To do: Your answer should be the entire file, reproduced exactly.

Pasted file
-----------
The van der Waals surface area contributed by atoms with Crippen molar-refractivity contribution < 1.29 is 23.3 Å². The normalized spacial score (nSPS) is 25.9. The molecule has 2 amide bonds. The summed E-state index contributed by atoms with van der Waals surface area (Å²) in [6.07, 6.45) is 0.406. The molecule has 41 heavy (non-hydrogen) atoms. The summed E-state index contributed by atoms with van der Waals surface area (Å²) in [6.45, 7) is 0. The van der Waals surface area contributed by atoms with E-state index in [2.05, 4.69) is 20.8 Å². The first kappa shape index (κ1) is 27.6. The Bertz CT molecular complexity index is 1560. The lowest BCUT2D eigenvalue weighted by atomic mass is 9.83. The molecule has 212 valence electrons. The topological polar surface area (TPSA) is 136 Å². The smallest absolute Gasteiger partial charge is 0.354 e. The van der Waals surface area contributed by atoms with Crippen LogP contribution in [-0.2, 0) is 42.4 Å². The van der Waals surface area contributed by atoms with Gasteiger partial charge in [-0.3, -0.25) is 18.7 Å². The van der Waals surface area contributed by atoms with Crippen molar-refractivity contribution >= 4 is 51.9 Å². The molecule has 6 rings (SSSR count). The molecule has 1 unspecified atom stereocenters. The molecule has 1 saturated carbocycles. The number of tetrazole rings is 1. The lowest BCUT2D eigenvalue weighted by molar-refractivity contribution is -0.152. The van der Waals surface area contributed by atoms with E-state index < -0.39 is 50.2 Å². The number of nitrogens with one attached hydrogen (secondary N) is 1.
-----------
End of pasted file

The van der Waals surface area contributed by atoms with Crippen molar-refractivity contribution < 1.29 is 23.3 Å². The normalized spacial score (nSPS) is 25.9. The molecule has 2 amide bonds. The summed E-state index contributed by atoms with van der Waals surface area (Å²) in [6.07, 6.45) is 0.406. The molecule has 41 heavy (non-hydrogen) atoms. The summed E-state index contributed by atoms with van der Waals surface area (Å²) in [6.45, 7) is 0. The van der Waals surface area contributed by atoms with E-state index in [2.05, 4.69) is 20.8 Å². The first kappa shape index (κ1) is 27.6. The Bertz CT molecular complexity index is 1560. The lowest BCUT2D eigenvalue weighted by atomic mass is 9.83. The molecule has 212 valence electrons. The topological polar surface area (TPSA) is 136 Å². The smallest absolute Gasteiger partial charge is 0.354 e. The van der Waals surface area contributed by atoms with Crippen LogP contribution in [-0.2, 0) is 42.4 Å². The van der Waals surface area contributed by atoms with Gasteiger partial charge in [-0.3, -0.25) is 18.7 Å². The van der Waals surface area contributed by atoms with Crippen molar-refractivity contribution >= 4 is 51.9 Å². The molecule has 6 rings (SSSR count). The molecule has 1 unspecified atom stereocenters. The molecule has 1 saturated carbocycles. The number of tetrazole rings is 1. The lowest BCUT2D eigenvalue weighted by molar-refractivity contribution is -0.152. The van der Waals surface area contributed by atoms with E-state index < -0.39 is 50.2 Å². The number of nitrogens with one attached hydrogen (secondary N) is 1.